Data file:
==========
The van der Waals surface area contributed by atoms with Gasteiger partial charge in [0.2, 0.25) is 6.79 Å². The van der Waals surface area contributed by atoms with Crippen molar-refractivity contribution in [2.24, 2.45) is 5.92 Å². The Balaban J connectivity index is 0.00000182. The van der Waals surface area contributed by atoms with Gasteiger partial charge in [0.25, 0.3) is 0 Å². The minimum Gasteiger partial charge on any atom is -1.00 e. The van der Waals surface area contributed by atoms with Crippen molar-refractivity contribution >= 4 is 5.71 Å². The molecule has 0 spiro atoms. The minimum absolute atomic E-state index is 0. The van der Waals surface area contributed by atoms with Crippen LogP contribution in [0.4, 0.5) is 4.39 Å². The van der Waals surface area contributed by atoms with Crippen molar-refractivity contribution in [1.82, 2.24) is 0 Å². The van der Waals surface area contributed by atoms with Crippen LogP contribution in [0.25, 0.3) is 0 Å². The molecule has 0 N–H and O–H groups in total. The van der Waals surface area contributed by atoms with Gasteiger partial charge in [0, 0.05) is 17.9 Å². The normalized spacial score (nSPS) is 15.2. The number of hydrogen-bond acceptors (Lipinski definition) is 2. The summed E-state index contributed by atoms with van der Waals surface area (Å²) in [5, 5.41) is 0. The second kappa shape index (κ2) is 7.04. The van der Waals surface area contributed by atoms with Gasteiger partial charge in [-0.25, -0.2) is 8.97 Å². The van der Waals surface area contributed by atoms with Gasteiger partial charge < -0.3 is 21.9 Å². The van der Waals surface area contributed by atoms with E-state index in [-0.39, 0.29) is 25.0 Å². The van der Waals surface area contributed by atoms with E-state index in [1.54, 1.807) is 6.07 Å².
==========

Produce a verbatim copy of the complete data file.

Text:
The van der Waals surface area contributed by atoms with Gasteiger partial charge in [0.2, 0.25) is 6.79 Å². The van der Waals surface area contributed by atoms with Crippen molar-refractivity contribution in [2.24, 2.45) is 5.92 Å². The Balaban J connectivity index is 0.00000182. The van der Waals surface area contributed by atoms with Gasteiger partial charge in [0.25, 0.3) is 0 Å². The minimum Gasteiger partial charge on any atom is -1.00 e. The van der Waals surface area contributed by atoms with Crippen molar-refractivity contribution >= 4 is 5.71 Å². The molecule has 0 spiro atoms. The minimum absolute atomic E-state index is 0. The van der Waals surface area contributed by atoms with Crippen LogP contribution in [0.4, 0.5) is 4.39 Å². The van der Waals surface area contributed by atoms with Crippen molar-refractivity contribution in [1.82, 2.24) is 0 Å². The van der Waals surface area contributed by atoms with Crippen LogP contribution in [0.25, 0.3) is 0 Å². The molecule has 0 N–H and O–H groups in total. The van der Waals surface area contributed by atoms with Gasteiger partial charge in [0, 0.05) is 17.9 Å². The normalized spacial score (nSPS) is 15.2. The number of hydrogen-bond acceptors (Lipinski definition) is 2. The summed E-state index contributed by atoms with van der Waals surface area (Å²) in [5, 5.41) is 0. The second kappa shape index (κ2) is 7.04. The van der Waals surface area contributed by atoms with Gasteiger partial charge in [-0.25, -0.2) is 8.97 Å². The van der Waals surface area contributed by atoms with Gasteiger partial charge < -0.3 is 21.9 Å². The van der Waals surface area contributed by atoms with E-state index in [-0.39, 0.29) is 25.0 Å². The van der Waals surface area contributed by atoms with E-state index in [1.54, 1.807) is 6.07 Å².